Health of ecosystems is determined by biodiversity
Biodiversity regulates the health of the nutrient, water and carbon cycles that move through the soil and out to the rivers, forests and oceans.
Soil is the most diverse ecosystem on the planet, with one gram of soil containing up to one billion bacteria cells and fungi mycelium, and countless other insects, arthropods and nematodes.
The health of the soil makes up the health of the plants that grow in it, which go on to affect the health and diversity of the animals who feed on those plants. Those plants and animals feed us.
We are soil! We are biodiversity!
The biodiversity of the soil microorganisms is intimately tied to the health and diversity of our human microbiome, through the soil we have contact with, and the food that we eat.
The soil microbiome and the human microbiome are one super-organism, as the soil acts as a reservoir of the diversity of microbiota.
Our microbiome holds the key roles of regulating our metabolism, enhancing our immune system, regulating hormones and the circadian rhythm, and contributing to nutrient generation and absorption.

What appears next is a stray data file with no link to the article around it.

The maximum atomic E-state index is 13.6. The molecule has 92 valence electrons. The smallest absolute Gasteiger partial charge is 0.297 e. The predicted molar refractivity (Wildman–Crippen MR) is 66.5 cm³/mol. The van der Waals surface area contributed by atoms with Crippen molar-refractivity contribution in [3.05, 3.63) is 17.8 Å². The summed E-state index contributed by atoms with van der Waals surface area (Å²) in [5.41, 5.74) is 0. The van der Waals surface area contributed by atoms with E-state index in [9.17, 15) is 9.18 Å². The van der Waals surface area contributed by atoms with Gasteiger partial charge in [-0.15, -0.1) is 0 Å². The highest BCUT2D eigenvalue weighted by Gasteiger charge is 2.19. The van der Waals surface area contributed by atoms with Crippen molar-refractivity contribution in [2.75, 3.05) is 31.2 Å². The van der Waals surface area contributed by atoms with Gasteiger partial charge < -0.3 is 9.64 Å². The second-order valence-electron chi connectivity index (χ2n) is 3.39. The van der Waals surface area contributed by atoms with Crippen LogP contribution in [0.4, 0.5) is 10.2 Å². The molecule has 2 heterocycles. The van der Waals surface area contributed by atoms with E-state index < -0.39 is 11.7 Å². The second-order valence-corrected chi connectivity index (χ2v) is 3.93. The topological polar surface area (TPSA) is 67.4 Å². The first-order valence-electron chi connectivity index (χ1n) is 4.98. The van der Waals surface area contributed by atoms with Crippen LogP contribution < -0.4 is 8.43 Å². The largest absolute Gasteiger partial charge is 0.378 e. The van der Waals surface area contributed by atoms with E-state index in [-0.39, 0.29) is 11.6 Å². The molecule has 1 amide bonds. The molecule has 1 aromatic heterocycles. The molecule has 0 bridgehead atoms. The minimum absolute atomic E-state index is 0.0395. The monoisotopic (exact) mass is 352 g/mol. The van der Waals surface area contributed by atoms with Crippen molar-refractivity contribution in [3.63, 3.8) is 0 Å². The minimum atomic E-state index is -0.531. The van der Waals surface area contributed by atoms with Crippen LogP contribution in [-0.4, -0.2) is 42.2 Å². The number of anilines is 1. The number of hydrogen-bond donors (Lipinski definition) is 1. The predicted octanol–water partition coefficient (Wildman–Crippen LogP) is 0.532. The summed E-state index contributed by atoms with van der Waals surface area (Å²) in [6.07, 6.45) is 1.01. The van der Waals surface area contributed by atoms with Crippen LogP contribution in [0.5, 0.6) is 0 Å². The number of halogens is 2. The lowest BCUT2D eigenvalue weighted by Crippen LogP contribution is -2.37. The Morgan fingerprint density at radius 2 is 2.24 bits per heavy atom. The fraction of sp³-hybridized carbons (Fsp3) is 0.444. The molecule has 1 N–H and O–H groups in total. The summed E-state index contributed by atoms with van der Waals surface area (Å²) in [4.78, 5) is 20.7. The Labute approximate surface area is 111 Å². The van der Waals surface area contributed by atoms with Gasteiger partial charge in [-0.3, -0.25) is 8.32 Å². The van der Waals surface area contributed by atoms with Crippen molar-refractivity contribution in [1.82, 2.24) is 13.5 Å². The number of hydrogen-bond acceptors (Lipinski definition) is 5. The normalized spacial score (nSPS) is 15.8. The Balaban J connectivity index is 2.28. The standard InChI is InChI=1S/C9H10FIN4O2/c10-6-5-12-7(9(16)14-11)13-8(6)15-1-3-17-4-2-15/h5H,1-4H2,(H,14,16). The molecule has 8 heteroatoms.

This means any depletion in the diversity of the soil microbiome caused by industrial agriculture, has a direct effect on human health.
Biodiversity is diversity in life
Working in direct relationship with Nature and centering the care of biodiversity and ecosystem health, has historically produced knowledge systems that recognize how all forms of life interact and influence each other to form a complex web of life.
The biodiversity of soils, and the interrelationships of plants and animals, have over millennia given rise to and co-evolved into diverse cultures and knowledge systems based on health, resilience and care for the land.
These relationships have gifted us the huge diversity of seeds, crops and foods that have made up traditional diets and traditional cultivation systems.
The rise of industrial agriculture has triggered the downfall of biodiversity
But with the rise of industrial agriculture, the health of agroecosystems is no longer considered under the myth of higher productivity and yield per acre.
All causing animals and plants to be under threat of extinction, the soil microbiome to become exhausted, and the degradation of entire ecosystems.
In one century, 75% of genetic diversity disappeared due to monoculture cropping, and uniformity of plant breeding. Today, maize, wheat and rice provide 60% of our daily calories, while only 9 crops make up 66% of total crop production.
The loss of biodiversity in our diets